Posts Tagged ‘tablet’
The HP Touchpad crashed a load of sites when it was being sold for £89 after HP announced that they couldn’t be bothered making it anymore.
And now, there’s more deals on the tablet as PC World have it back in stock and flogging it to the tech-curious.
For your money, you get a the Touchpad bundled with a case and charging dock. Worth a look if you want something of a bargain. Of course, PC World are making a bit extra by not selling everything separately, but there you go.
For the 16gb version, the product code is 268777. For 32gb, it’s 835434. Either way, you’ll need to act quickly as these are flying off the virtual shelves like nobody’s business.
Last week we brought you murmurings about an impending Amazon tablet gizmo and now, only a few days later, an ACTUAL MAN has said that he’s seen and touched one. Which must mean it’s really real and will be the must-have tablet gizmo this Christmas.
That man is MG Siegler of TechCrunch and he says the gizmo he’s seen will be called the Amazon Kindle and will be a 7” tablet, running on a special version of Android and out in October. Most interestingly, Amazon will be selling it at $250 which translates as about £150 – way cheaper than the iPad that Amazon will be pitching it against. MG says it’s going to be huge.
Other things he speaks about are the fact that it has a full-colour screen, is backlit and as no e-ink. Oh, and no camera. The OS is a collaboration between Amazon and Android, with no trace of anything Google-flavoured at all. Amazon clearly have big plans for the future.
There’s apparently a 10” version in the offing but that won’t be around until some time next year. Keep watching the skies for more info, leaked pictures, lawsuits from Apple etc etc etc…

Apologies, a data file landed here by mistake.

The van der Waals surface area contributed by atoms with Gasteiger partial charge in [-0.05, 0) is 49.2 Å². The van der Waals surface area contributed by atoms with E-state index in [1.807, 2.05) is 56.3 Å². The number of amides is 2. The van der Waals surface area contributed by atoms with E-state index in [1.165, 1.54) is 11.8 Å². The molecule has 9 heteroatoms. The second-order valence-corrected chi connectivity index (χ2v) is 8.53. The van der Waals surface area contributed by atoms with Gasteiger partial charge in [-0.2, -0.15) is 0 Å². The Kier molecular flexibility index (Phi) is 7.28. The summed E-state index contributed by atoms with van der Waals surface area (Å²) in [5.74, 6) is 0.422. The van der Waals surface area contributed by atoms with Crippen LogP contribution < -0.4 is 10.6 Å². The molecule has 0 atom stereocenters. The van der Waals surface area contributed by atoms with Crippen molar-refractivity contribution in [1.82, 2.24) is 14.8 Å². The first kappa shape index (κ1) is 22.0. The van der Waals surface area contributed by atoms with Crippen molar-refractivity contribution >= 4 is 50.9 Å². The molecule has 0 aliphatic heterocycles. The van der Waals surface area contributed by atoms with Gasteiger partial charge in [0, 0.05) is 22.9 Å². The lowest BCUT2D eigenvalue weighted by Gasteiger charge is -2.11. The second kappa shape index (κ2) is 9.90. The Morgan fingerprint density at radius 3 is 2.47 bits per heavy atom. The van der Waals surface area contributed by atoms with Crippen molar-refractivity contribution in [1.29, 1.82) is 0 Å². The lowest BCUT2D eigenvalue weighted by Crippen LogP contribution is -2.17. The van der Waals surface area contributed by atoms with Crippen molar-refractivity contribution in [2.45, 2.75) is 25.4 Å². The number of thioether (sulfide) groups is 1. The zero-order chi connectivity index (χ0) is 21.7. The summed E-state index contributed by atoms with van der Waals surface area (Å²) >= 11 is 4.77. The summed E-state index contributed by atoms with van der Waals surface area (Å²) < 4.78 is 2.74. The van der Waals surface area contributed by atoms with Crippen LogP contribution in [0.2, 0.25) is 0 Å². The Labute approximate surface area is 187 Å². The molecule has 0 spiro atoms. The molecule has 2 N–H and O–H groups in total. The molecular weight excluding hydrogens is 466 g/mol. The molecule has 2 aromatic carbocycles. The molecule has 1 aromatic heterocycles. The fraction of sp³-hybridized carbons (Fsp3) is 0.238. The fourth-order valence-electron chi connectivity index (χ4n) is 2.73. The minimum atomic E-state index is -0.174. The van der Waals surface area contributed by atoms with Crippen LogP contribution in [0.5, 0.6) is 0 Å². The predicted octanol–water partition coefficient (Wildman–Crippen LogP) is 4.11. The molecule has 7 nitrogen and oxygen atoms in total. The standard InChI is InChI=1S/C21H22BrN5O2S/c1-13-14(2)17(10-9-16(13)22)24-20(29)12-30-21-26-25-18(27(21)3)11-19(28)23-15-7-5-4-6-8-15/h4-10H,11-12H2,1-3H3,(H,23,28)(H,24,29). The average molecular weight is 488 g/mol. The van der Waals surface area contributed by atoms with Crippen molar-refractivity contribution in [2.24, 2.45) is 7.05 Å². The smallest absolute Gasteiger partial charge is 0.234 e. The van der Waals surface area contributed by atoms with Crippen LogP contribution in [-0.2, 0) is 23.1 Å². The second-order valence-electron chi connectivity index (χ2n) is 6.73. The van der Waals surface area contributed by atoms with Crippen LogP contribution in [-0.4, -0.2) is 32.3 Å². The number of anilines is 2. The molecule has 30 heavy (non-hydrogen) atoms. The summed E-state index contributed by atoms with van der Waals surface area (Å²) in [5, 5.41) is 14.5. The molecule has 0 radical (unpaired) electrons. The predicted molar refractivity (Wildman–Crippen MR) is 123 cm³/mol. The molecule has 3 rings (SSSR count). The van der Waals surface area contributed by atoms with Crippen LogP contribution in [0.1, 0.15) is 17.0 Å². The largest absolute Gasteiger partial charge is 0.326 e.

Industry analysts are suggesting that if Amazon can produce a sub-$300 (£185) tablet and launch it ahead of Christmas, it’ll blow the whole tablet scene to smithereens. Amazon could well be content to sell the hardware at a loss, banking instead on making their dough from money raked in from the Kindle store and MP3 downloads.
Amazon will almost certainly run Android on their tablets, and have been preparing an ‘app market’ for the OS. Analyst Sarah Rotman of Forrester believes that, “A year from now, Amazon will be synonymous with Android on tablets, a strong second to Apple’s iPad.”
It’s interesting stuff – would a cheap Amazon tablet lead to a reduction in the price of iPads? Can Amazon muscle in on Apple’s action? Bakewell Tarts or Viennese Whirls? You decide.
Stocking the mondo cheapo HP TouchPad sounds like easy marketing gold right? Flog vaguely desirable gadget for £89 and become the talk of the town!
Well, it isn’t all good news sadly. See, one of the things that seems to be happening with retailers is that even by virtue of simply selling the thing, it is attracting so much interest that it makes their website crash, thereby ensuring they sell nothing at all – so no knock-on sales thanks to a bunch of people simply curious about buying something will soon be obsolete, thanks to HP not wanting to make tablets anymore.
Surely, as a retailer, you’d rather be selling £400 iPads wouldn’t you? And if the TouchPad is killing your website, you’ll be losing out on all those lovely, lovely sales from students wanting to buy MacBooks for the start of their university term.